A few days before Christmas 2014, the San Francisco Bay Area was shocked to find a fire lighting the nighttime sky.
Citizens worried that the source of the blaze was the Chevron oil refinery located in the community of Richmond, CA, as it once caught fire in the past. While it turns out that the fire was indeed coming from the Chevron plant, it just so happened that it was all a part of operations. The flare was actually a demonstration of the refinery's safety measures working as they are supposed to.
It's something we've seen in film or television, with stacks on top of buildings expelling fire like oversized blowtorches, but what is the reason behind it?
In the case of the San Francisco Chevron plant, a machine that cools a solvent de-asphalting unit malfunctioned and led to the fire emitting from the stacks. In a lot of instances where machinery doesn't work properly, pressure levels in refineries will rise so much that the levers in control of them will open in order to release the backup happening inside. More often that not, this results in highly flammable gases being released as a fire.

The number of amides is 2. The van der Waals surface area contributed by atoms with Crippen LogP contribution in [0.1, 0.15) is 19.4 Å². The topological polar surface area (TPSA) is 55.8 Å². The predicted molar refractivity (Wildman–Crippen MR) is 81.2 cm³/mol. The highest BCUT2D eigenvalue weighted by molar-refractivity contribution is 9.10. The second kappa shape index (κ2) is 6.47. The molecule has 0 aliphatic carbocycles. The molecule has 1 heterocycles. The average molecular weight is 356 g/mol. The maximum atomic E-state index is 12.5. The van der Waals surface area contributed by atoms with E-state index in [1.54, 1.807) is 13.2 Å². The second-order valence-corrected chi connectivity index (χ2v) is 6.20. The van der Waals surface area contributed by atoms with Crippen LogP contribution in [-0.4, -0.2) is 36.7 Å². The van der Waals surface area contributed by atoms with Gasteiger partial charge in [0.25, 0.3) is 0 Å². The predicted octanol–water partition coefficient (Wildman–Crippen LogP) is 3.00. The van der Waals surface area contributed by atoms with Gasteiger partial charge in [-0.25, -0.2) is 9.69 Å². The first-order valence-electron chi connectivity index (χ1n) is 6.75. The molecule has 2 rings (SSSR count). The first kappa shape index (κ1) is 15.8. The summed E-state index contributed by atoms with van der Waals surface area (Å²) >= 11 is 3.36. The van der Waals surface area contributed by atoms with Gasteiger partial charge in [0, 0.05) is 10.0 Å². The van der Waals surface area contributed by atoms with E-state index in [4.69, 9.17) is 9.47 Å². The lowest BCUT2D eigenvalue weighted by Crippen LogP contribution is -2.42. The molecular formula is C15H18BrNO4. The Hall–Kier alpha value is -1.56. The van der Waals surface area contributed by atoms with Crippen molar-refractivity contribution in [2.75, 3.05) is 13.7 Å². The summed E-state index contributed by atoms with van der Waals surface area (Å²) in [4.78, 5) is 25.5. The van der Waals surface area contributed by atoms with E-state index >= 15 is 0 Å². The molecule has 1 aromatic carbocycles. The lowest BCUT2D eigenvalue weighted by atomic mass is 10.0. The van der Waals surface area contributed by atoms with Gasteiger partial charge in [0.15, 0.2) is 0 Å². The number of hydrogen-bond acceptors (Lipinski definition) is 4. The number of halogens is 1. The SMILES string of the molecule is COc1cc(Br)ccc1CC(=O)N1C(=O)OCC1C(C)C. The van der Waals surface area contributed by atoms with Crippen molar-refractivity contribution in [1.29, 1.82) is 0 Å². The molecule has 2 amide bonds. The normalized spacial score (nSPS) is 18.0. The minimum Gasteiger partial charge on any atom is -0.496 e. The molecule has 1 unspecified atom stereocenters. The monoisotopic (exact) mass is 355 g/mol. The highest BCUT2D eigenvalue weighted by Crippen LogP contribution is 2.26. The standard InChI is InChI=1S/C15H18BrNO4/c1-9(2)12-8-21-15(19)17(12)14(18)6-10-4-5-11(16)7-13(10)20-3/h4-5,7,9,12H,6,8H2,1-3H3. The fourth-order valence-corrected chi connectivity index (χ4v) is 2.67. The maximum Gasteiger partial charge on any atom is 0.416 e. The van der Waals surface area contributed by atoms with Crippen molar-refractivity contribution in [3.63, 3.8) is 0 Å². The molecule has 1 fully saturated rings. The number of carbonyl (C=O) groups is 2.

It's worth pointing out that flares such as these could be necessary at any given time during the refining process —— resulting in different flames depending on the type of work being done. Some of them burn big and bright, such as the one in this plant's case. Others are more-or-less invisible to the naked eye, occurring as a release of gas.
In spite of the risks associated with burning highly pressurized materials, flaring is strictly regulated to make sure that air quality standards are being met, and there is nothing inherently dangerous about the flames that oil refineries emit in these circumstances.